Colossians 1:2
To the saints and faithful brethren in Christ which are at Colosse: Grace be unto you, and peace, from God our Father and the Lord Jesus Christ.
Jump to: AlfordBarnesBengelBensonBICalvinCambridgeChrysostomClarkeDarbyEllicottExpositor'sExp DctExp GrkGaebeleinGSBGillGrayGuzikHaydockHastingsHomileticsICCJFBKellyKingLangeMacLarenMHCMHCWMeyerParkerPNTPoolePulpitSermonSCOTTBVWSWESTSK
(2) From God our Father and the Lord Jesus Christ.—The best MSS. show here, that the salutation should run simply “from God the Father,” thus varying from St. Paul’s otherwise universal phraseology. Such variation can hardly be accidental. Could it have been suggested to St. Paul’s mind, in connection with his special desire to emphasize the true Godhead of Christ, so obvious in this Epistle, by an instinctive reluctance to use in this case any phrase, however customary with him, which might even seem to distinguish His nature from the Godhead? It is certainly notable that in the true reading of Colossians 2:2 Christ is called “the mystery of God, even the Father”—an unique and remarkable expression, which marks a preparation for the full understanding of the teaching of our Lord, “He that hath seen Me hath seen the Father” (John 14:9).

1:1-8 All true Christians are brethren one to another. Faithfulness runs through every character and relation of the Christian life. Faith, hope, and love, are the three principal graces in the Christian life, and proper matter for prayer and thanksgiving. The more we fix our hopes on the reward in the other world, the more free shall we be in doing good with our earthly treasure. It was treasured up for them, no enemy could deprive them of it. The gospel is the word of truth, and we may safely venture our souls upon it. And all who hear the word of the gospel, ought to bring forth the fruit of the gospel, obey it, and have their principles and lives formed according to it. Worldly love arises, either from views of interest or from likeness in manners; carnal love, from the appetite for pleasure. To these, something corrupt, selfish, and base always cleaves. But Christian love arises from the Holy Spirit, and is full of holiness.Grace be unto you - See the notes at Romans 1:7. 2. Colosse—written in the oldest manuscripts, "Colasse." As "saints" implies union with God, so "the faithful brethren" union with Christian men [Bengel].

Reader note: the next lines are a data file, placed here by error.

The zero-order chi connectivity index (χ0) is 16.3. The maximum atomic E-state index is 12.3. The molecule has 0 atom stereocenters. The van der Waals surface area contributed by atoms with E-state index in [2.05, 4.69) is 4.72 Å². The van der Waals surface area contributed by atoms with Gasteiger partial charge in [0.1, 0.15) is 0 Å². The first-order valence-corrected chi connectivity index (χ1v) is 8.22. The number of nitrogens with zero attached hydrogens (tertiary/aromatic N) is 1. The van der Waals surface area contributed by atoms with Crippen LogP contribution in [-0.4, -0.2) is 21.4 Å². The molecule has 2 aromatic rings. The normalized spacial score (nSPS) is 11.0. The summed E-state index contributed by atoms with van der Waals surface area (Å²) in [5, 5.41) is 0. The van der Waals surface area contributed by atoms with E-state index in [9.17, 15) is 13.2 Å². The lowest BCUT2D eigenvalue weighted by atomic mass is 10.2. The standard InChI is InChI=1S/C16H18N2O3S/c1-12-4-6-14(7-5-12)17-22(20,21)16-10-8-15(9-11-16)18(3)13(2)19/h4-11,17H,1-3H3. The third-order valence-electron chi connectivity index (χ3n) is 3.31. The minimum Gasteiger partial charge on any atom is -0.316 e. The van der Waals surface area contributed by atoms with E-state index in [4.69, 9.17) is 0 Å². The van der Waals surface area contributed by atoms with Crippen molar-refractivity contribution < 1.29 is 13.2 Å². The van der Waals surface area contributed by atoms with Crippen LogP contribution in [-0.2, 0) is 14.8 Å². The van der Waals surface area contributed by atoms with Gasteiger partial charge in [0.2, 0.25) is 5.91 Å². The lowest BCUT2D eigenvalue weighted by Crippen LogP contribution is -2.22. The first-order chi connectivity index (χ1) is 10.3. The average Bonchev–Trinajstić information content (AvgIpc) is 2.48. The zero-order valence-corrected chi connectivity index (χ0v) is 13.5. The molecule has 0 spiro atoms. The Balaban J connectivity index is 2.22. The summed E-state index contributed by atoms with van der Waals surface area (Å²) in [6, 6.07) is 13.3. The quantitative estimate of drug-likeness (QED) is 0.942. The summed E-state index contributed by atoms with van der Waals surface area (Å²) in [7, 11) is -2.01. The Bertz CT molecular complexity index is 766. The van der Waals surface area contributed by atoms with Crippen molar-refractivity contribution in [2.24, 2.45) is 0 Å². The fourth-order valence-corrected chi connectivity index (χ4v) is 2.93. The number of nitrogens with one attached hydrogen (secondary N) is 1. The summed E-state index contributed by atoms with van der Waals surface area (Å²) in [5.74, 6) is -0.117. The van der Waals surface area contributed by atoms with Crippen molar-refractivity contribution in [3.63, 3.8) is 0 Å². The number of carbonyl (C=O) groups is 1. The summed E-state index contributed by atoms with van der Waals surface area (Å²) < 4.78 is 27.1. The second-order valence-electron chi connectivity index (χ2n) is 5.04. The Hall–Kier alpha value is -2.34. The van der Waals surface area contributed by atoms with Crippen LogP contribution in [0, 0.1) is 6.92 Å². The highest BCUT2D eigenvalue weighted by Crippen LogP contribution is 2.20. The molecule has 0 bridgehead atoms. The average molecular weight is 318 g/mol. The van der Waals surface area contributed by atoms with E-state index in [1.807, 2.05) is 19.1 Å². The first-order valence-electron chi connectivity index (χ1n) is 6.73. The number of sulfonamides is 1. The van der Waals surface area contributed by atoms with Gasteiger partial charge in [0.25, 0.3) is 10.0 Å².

and the Lord Jesus Christ—supported by some oldest manuscripts omitted by others of equal antiquity.

To the saints: See Poole on "Philippians 1:1".

And faithful brethren in Christ: See Poole on "Philippians 4:21".

Which are at Colosse: see the Argument: (See Poole on "Colossians 1:1".)

Grace be unto you, and peace, from God our Father and the Lord Jesus Christ: See Poole on "Ephesians 1:2", and See Poole on "Philippians 1:2".